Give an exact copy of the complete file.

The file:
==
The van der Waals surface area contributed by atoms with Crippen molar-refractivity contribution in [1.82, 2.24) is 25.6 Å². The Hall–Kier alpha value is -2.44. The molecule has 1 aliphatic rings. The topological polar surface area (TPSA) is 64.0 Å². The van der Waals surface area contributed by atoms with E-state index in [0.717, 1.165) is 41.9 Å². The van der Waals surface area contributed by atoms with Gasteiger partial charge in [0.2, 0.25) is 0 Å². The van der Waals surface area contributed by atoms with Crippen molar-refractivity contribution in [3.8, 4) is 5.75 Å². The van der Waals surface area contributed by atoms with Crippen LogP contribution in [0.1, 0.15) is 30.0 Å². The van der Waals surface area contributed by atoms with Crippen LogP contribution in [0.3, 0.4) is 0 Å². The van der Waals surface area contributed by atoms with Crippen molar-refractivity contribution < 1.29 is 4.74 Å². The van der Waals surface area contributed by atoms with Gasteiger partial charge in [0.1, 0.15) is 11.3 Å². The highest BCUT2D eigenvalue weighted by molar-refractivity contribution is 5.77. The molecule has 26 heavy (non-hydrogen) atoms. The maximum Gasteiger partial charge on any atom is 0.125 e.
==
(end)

The van der Waals surface area contributed by atoms with Crippen molar-refractivity contribution in [1.82, 2.24) is 25.6 Å². The Hall–Kier alpha value is -2.44. The molecule has 1 aliphatic rings. The topological polar surface area (TPSA) is 64.0 Å². The van der Waals surface area contributed by atoms with E-state index in [0.717, 1.165) is 41.9 Å². The van der Waals surface area contributed by atoms with Gasteiger partial charge in [0.2, 0.25) is 0 Å². The van der Waals surface area contributed by atoms with Crippen molar-refractivity contribution in [3.8, 4) is 5.75 Å². The van der Waals surface area contributed by atoms with Crippen LogP contribution in [0.1, 0.15) is 30.0 Å². The van der Waals surface area contributed by atoms with Crippen LogP contribution in [0.3, 0.4) is 0 Å². The van der Waals surface area contributed by atoms with Crippen molar-refractivity contribution < 1.29 is 4.74 Å². The van der Waals surface area contributed by atoms with Gasteiger partial charge in [0.1, 0.15) is 11.3 Å². The highest BCUT2D eigenvalue weighted by molar-refractivity contribution is 5.77. The molecule has 26 heavy (non-hydrogen) atoms. The maximum Gasteiger partial charge on any atom is 0.125 e.